Sunvoice

Editorial: Sustainable Use And Protection Of Our Fishing Environment

Mr Koroilavesau was spot on when he said: “While the development of a ‘best approach’ to mitigate and avoid capture of unwanted bycatch is a huge progress, the success of this tool requires continuous collaboration between all stakeholders, including fishers, processors, trainers, NGO’s and national fisheries agency to name a few.”
28 Feb 2019 12:20
Editorial: Sustainable Use And Protection Of Our Fishing Environment
Minister for Fisheries Semi Koroilavesdau at Kiuva Village in Tailevu on June 27, 2018. Photo: Ronald Kumar.

Fishers when out fishing should avoid interaction with protected species. They include fish and non-fin fish like sharks, turtles and seabirds.

This was the gist of the Minister for Fisheries Semi Koroilavesu’s keynote address while launching the Bycatch Training Manual at the  in Suva.

Not only do fishers need to be aware that such interaction may occur, but they should, as far as they are able, mitigate or avoid such interaction while going about their fishing activities.

It is a fact that overfishing because of rogue vessels in Fiji’s Exclusive Economic Zone (EEZ) is becoming a serious concern for the Ministry of Fisheries.

The fishing industry should recognise the responsibility they have to make every feasible effort to avoid or reduce interactions with protected species.

Mr Koroilavesau was spot on when he said: “While the development of a ‘best approach’ to mitigate and avoid capture of unwanted bycatch is a huge progress, the success of this tool requires continuous collaboration between all stakeholders, including fishers, processors, trainers, NGO’s and national fisheries agency to name a few.”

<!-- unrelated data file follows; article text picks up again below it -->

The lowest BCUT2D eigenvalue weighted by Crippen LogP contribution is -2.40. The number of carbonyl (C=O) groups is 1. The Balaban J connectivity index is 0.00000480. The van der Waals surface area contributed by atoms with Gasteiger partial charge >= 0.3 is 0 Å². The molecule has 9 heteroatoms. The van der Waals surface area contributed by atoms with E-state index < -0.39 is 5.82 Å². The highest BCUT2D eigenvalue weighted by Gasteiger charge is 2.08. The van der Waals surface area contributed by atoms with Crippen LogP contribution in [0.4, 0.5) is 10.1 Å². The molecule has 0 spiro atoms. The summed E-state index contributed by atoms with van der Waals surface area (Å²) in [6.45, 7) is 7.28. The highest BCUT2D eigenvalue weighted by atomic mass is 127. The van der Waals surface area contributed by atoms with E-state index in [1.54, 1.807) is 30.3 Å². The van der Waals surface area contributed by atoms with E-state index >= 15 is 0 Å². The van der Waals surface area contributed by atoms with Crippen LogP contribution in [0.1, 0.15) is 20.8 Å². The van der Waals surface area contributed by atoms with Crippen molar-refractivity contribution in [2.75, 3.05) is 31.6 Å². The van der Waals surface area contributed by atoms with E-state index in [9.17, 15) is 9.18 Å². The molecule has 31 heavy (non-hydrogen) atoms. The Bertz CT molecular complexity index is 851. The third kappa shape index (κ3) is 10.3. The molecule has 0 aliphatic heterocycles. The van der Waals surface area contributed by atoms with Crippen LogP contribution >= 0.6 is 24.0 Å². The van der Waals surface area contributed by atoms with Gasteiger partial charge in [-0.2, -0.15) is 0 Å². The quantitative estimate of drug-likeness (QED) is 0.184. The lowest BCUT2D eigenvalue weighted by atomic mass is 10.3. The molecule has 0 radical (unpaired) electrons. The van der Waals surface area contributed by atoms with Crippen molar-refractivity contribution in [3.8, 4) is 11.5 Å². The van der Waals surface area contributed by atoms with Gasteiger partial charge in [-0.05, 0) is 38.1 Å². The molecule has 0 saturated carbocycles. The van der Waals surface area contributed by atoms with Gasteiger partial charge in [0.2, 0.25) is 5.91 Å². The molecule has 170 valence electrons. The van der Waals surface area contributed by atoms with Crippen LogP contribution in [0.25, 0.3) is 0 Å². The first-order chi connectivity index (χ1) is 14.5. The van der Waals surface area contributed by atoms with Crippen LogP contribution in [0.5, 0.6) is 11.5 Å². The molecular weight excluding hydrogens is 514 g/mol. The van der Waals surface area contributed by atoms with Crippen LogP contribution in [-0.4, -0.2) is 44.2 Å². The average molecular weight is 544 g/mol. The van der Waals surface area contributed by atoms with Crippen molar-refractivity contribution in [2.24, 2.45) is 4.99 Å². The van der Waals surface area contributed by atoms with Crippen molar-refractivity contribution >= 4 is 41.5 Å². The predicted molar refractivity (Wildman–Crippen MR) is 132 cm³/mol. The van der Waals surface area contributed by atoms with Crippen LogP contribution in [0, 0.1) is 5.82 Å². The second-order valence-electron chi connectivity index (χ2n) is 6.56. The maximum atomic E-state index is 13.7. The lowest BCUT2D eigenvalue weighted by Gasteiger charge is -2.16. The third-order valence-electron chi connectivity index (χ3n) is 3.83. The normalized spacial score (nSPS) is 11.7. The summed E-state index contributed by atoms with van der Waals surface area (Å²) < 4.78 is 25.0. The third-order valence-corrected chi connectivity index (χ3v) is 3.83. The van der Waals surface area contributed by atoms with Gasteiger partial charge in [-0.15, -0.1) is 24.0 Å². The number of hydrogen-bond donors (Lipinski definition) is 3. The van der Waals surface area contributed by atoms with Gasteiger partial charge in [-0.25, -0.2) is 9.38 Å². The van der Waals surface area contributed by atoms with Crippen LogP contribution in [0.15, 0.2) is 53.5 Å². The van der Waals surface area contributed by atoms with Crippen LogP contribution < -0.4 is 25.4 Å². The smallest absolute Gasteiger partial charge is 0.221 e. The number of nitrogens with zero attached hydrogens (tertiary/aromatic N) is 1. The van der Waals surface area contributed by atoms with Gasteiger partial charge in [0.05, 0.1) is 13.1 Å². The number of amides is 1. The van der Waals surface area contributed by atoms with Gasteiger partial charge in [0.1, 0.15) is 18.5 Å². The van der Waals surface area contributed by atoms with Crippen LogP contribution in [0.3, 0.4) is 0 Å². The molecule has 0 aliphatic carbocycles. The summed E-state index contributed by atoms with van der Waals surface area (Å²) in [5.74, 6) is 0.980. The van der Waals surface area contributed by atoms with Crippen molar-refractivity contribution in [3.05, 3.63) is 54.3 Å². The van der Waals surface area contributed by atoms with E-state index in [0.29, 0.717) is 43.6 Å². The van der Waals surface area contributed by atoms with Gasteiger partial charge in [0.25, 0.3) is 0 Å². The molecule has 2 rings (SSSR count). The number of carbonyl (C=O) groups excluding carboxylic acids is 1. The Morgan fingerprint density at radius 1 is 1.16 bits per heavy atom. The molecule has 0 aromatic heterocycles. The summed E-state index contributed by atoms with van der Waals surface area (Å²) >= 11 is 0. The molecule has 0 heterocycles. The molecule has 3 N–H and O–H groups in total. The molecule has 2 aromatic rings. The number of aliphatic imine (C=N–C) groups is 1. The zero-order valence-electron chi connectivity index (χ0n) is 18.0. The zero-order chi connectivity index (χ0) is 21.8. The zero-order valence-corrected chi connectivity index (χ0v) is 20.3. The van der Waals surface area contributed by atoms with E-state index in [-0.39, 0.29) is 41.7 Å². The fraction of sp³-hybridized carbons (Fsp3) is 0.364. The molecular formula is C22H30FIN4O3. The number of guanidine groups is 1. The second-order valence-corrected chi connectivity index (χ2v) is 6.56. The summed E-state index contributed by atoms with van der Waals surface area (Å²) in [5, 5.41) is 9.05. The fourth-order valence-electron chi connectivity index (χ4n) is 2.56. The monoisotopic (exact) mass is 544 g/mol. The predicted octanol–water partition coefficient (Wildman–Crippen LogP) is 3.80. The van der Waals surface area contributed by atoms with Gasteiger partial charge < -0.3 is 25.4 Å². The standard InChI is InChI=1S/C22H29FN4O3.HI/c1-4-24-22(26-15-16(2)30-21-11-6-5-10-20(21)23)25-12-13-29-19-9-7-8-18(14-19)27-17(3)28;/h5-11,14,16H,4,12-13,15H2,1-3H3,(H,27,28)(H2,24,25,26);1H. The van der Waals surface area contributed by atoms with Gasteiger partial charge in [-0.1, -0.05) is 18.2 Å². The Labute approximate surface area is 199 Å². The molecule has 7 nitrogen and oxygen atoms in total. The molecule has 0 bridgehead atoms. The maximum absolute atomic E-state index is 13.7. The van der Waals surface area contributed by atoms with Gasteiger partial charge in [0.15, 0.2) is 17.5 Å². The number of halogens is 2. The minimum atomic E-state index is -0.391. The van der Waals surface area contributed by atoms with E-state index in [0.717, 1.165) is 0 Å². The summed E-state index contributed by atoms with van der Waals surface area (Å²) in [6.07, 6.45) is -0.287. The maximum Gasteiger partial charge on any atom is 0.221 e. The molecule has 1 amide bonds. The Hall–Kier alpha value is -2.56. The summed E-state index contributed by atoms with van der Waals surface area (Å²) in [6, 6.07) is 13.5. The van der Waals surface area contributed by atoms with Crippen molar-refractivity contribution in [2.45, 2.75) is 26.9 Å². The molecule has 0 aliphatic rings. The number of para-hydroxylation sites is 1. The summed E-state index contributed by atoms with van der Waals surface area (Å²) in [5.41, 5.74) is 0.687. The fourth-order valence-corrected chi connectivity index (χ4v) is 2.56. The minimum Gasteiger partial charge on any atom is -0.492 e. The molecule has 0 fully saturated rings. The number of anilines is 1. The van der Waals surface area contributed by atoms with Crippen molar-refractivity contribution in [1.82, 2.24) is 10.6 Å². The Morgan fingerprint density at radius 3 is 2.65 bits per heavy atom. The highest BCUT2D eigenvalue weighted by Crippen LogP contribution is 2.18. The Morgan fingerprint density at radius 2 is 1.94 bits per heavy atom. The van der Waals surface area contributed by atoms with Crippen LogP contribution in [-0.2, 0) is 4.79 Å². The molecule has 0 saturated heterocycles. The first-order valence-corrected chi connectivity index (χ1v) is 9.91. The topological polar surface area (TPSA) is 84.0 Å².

Additionally, with the use of the manual, trainees should be able to:

  • Identify the animals which are of “special interest” or protected species;
  • Explain the current requirements when interaction with protected species occur;
  • Explain why protected species get caught during fishing activities;
  • Describe what “best practice” in avoiding interaction;
  • Use safe handling and release practices; and
  • Be able to develop individual Vessel Management Plans

While the manual provides an accredited training platform for crew members, it also offers the perfect opportunity for fish handlers to contribute to a sustainable fishing environment.

The bycatch manual, as the minister said, would not only build capacity for the fishing sector but more importantly, it complemented the collective approach that Fiji and its partners were undertaking in the sustainable use and protection of our limited resources.

Now that the manual is launched the private sector and academic institution, should now take ownership of it and operationalise it to its full capacity.

For fishers, the onus is on them and they must act responsibly. The manual should also be taken down to the traditional fishing ground owners.

Some with the influence of those in the fishing business work with them and catch fish from restricted fishing areas and in Marine Protected Areas (MPA). Reports have been received from Bua that fishermen from Suva are fishing in their MPA and they have the support of some of the owners.

Living the protected species alone will benefit our marine life especially for the future generation when they will have an abundance of supply.

Be reminded that the manual is designed to present existing knowledge in a straight forward manner that can be useful for those actually implementing community-based fisheries management, as well as to those who just want to learn more about it.

Feedbackmaikab@fijisun.com.fj

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